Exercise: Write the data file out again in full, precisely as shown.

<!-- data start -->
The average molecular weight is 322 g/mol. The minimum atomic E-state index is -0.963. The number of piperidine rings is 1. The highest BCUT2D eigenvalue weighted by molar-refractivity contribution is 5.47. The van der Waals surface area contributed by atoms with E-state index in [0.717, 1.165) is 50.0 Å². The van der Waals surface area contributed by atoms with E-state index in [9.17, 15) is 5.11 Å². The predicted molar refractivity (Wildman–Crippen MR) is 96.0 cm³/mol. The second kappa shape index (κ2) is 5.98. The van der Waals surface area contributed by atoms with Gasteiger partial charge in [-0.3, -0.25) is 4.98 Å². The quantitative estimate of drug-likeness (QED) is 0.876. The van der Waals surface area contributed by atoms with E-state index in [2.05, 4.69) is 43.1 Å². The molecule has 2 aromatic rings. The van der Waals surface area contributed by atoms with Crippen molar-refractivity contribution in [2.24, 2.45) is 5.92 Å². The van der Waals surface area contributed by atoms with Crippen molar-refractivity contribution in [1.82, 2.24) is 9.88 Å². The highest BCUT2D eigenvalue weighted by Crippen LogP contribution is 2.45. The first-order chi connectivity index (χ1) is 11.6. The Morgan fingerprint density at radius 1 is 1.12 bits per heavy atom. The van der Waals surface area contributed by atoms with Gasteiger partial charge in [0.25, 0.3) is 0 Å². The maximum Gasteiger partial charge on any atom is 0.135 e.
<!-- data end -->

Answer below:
The average molecular weight is 322 g/mol. The minimum atomic E-state index is -0.963. The number of piperidine rings is 1. The highest BCUT2D eigenvalue weighted by molar-refractivity contribution is 5.47. The van der Waals surface area contributed by atoms with E-state index in [0.717, 1.165) is 50.0 Å². The van der Waals surface area contributed by atoms with E-state index in [9.17, 15) is 5.11 Å². The predicted molar refractivity (Wildman–Crippen MR) is 96.0 cm³/mol. The second kappa shape index (κ2) is 5.98. The van der Waals surface area contributed by atoms with Gasteiger partial charge in [-0.3, -0.25) is 4.98 Å². The quantitative estimate of drug-likeness (QED) is 0.876. The van der Waals surface area contributed by atoms with E-state index in [2.05, 4.69) is 43.1 Å². The molecule has 2 aromatic rings. The van der Waals surface area contributed by atoms with Crippen molar-refractivity contribution in [2.24, 2.45) is 5.92 Å². The van der Waals surface area contributed by atoms with Crippen molar-refractivity contribution in [1.82, 2.24) is 9.88 Å². The highest BCUT2D eigenvalue weighted by Crippen LogP contribution is 2.45. The first-order chi connectivity index (χ1) is 11.6. The Morgan fingerprint density at radius 1 is 1.12 bits per heavy atom. The van der Waals surface area contributed by atoms with Gasteiger partial charge in [0.25, 0.3) is 0 Å². The maximum Gasteiger partial charge on any atom is 0.135 e.